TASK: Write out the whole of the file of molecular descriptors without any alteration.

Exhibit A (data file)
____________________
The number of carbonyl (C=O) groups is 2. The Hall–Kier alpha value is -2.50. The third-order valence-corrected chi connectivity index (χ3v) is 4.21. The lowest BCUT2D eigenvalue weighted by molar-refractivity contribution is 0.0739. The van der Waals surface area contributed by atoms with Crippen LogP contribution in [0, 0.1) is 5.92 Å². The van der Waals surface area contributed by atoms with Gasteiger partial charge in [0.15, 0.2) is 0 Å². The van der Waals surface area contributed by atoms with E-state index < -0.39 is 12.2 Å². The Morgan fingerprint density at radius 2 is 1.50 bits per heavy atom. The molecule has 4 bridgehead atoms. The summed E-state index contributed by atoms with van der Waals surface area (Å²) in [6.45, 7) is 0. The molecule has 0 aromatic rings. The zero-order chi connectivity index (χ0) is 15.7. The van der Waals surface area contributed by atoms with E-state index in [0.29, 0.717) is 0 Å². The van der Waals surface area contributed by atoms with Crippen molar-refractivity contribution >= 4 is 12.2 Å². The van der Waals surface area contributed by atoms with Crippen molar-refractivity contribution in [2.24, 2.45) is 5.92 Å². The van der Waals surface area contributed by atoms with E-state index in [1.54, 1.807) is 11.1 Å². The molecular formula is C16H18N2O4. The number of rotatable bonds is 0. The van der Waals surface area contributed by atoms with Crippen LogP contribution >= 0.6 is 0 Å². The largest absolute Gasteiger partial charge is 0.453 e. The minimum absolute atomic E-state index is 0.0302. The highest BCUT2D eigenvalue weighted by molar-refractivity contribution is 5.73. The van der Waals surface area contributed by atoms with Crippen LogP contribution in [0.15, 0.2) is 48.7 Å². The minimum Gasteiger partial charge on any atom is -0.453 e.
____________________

The number of carbonyl (C=O) groups is 2. The Hall–Kier alpha value is -2.50. The third-order valence-corrected chi connectivity index (χ3v) is 4.21. The lowest BCUT2D eigenvalue weighted by molar-refractivity contribution is 0.0739. The van der Waals surface area contributed by atoms with Crippen LogP contribution in [0, 0.1) is 5.92 Å². The van der Waals surface area contributed by atoms with Gasteiger partial charge in [0.15, 0.2) is 0 Å². The van der Waals surface area contributed by atoms with E-state index < -0.39 is 12.2 Å². The Morgan fingerprint density at radius 2 is 1.50 bits per heavy atom. The molecule has 4 bridgehead atoms. The summed E-state index contributed by atoms with van der Waals surface area (Å²) in [6.45, 7) is 0. The molecule has 0 aromatic rings. The zero-order chi connectivity index (χ0) is 15.7. The van der Waals surface area contributed by atoms with E-state index in [0.29, 0.717) is 0 Å². The van der Waals surface area contributed by atoms with Crippen molar-refractivity contribution >= 4 is 12.2 Å². The van der Waals surface area contributed by atoms with Crippen molar-refractivity contribution in [2.24, 2.45) is 5.92 Å². The van der Waals surface area contributed by atoms with E-state index in [1.54, 1.807) is 11.1 Å². The molecular formula is C16H18N2O4. The number of rotatable bonds is 0. The van der Waals surface area contributed by atoms with Crippen LogP contribution >= 0.6 is 0 Å². The largest absolute Gasteiger partial charge is 0.453 e. The minimum absolute atomic E-state index is 0.0302. The highest BCUT2D eigenvalue weighted by molar-refractivity contribution is 5.73. The van der Waals surface area contributed by atoms with Crippen LogP contribution in [0.15, 0.2) is 48.7 Å². The minimum Gasteiger partial charge on any atom is -0.453 e.